When we did our first take on mobile payments back in 2011, the field seemed so ragtag that nothing was guaranteed to work and become the de facto standard. Even then, however, all eyes were on Apple, and the assorted rumors that it is mulling a digital wallet system for the venerable iPhone line.
Well, yesterday this moment finally arrived, as Tim Cook unveiled the Apple Pay service, ready to take on the world. Asked whether he thinks he just killed the credit card, Apple's CEO chuckled in his characteristic way, and said "I think we put a dagger in it," in a fashion that must have sent chills down the spine of anyone smaller than Visa or MasterCard.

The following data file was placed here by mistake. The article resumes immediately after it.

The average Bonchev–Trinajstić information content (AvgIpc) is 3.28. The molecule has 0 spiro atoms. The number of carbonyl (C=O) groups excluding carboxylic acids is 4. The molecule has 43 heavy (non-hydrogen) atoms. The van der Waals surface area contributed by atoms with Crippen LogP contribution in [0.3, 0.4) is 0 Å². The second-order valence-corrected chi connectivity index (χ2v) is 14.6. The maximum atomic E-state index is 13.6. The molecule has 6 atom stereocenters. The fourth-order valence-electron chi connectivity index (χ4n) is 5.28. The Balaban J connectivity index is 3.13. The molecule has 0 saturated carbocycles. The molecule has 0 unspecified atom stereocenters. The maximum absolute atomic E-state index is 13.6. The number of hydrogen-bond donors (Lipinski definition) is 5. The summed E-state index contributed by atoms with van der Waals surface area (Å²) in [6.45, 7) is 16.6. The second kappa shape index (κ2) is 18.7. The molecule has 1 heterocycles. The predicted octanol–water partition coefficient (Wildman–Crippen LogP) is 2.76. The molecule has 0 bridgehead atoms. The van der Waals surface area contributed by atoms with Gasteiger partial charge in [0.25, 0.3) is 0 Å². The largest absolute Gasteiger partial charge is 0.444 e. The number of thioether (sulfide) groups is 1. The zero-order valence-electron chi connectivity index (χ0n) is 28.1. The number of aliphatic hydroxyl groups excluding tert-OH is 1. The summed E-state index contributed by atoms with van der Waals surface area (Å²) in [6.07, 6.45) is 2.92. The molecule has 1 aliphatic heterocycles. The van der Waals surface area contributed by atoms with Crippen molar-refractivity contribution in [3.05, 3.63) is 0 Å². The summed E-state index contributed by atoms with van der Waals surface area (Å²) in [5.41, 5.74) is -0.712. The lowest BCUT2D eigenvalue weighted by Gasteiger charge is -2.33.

Now, don't get us wrong, these two payment processing juggernauts have mobile payment systems of their own, such as Visa's payWave, or MasterCard's PayPass, and don't get us started on the various carrier undertakings, such as Softcard in the US (formerly ISIS), or smaller initiatives like that of Paypal, or Boku. Google also threw its weight behind Wallet with limited success, and even Samsung put the new fingerprint scanner of the S5 and Note 4 to good use, in collaboration with PayPal.
Your head spinning yet? Well, none of these mobile payment systems has gained enough traction, as each is lacking some critical piece of the puzzle, be it the infrastructure, the devices, or simply the user's trust. Thus, Apple Pay has every chance to disrupt the mobile payment industry, and here is why.